Agency laws have developed throughout the years within various, broader legal concepts. Principal-agent relationships are prevalent in employment law, business law and tort law. A "principal" is someone who maintains the control over the relationship. Principals can come in the form of employers, real estate buyers or any other party intending to control the situation. An "agent" is the party working under the principal, often performing work and entering into contracts on behalf of the principal. The agent must adhere to the principal's guidelines and may not negotiate outside the scope of the agency agreement.
An actual agency agreement is one that is entered into by both the principal and the agent. It generally takes the form of a written contract between the two parties detailing their agency relationship. The principal will outline expectations of the agent and any limitations on the agency privileges.
From there, the agent is free to negotiate and enter into contractual relationships with third parties that bind the principal, even if the principal isn't present for any discussions. If a breach of contract arises, the third party can sue the principal under the contract terms.
An apparent agency agreement is one in which the pact between the principal and the agent is implied under the law. Sometimes, a principal will "hold out" an agent as someone who possesses the authority to bind the principal under contracts entered into by the agent.
There will be no written agreement between the two parties, but circumstances would lead any reasonable third party to believe the agent was in a position to negotiate and contract for the principal. If the court finds this belief reasonable, it will likely hold the principal liable under a theory of implied agency, even though no written and signed agency agreement exists.
Respondeat superior is a Latin term meaning "let the master answer." This is a legal concept in which employers can be held liable for the activities of their employees under a theory of agency. Three general questions must be answered in the affirmative for an employer to be held liable to the injured third party for the acts of the agent.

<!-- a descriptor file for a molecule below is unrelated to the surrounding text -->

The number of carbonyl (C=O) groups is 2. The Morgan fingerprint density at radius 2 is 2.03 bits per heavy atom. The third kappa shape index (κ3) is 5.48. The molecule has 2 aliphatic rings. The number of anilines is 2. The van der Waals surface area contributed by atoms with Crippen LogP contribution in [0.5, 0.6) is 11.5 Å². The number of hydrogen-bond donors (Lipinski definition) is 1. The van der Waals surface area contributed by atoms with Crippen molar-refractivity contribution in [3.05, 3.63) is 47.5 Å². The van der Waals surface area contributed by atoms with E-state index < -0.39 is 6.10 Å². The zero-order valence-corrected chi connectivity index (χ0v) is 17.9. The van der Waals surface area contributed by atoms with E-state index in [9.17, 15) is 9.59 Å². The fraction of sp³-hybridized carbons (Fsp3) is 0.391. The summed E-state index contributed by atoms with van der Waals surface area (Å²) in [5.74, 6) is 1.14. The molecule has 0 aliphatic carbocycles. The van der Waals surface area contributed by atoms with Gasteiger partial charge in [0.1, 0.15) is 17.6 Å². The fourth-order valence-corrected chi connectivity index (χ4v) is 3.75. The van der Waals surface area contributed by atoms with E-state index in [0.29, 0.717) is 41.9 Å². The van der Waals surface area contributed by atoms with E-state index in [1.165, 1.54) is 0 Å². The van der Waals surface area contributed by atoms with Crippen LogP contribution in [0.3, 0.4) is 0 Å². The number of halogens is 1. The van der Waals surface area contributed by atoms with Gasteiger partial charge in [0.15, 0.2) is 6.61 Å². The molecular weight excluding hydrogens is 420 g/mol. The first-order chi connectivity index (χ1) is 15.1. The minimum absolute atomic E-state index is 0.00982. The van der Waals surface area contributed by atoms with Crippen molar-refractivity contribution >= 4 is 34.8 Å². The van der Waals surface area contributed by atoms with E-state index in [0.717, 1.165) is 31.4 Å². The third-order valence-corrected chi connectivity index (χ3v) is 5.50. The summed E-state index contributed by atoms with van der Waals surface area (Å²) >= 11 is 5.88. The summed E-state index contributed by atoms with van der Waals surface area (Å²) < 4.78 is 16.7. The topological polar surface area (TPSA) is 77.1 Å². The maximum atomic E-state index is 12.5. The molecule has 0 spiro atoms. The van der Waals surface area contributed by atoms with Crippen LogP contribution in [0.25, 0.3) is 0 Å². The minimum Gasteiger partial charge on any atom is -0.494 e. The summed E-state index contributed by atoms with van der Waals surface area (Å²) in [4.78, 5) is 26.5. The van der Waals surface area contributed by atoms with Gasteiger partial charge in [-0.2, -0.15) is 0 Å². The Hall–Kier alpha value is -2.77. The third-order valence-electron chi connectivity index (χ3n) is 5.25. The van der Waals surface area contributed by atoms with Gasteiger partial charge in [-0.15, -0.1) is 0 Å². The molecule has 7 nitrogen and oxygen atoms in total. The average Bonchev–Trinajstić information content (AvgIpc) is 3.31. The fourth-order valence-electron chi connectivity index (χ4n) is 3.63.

First, was the employee's activity within the scope of the employee's employment? Secondly, was the activity within the employee's job responsibilities? Last, was the agent acting with an intent to benefit the principal? If the answer is "yes" to these inquiries, the principal will likely be held liable to the injured third party for the agent's negligent acts.
In real estate transactions, the buyer is the principal and the real estate broker acts as an agent on the buyer's behalf. The broker may enter into negotiations and come to agreements binding the buyer, assuming the buyer has given the broker such authority. Offers to buy or sell are usually relayed to the buyer within a reasonable time, but the broker may be free to enter into binding contracts on the buyer's behalf even without consent.
Stephanie Reid has been writing professionally since 2007, with work published in the Virginia Bar Association's "Family Law Quarterly" and the "Whittier Journal of Child and Family Advocacy." She received her Juris Doctor from Regent University and her Bachelor of Arts in French and child development from Florida State University. Reid is admitted to practice law in Delaware and Maryland.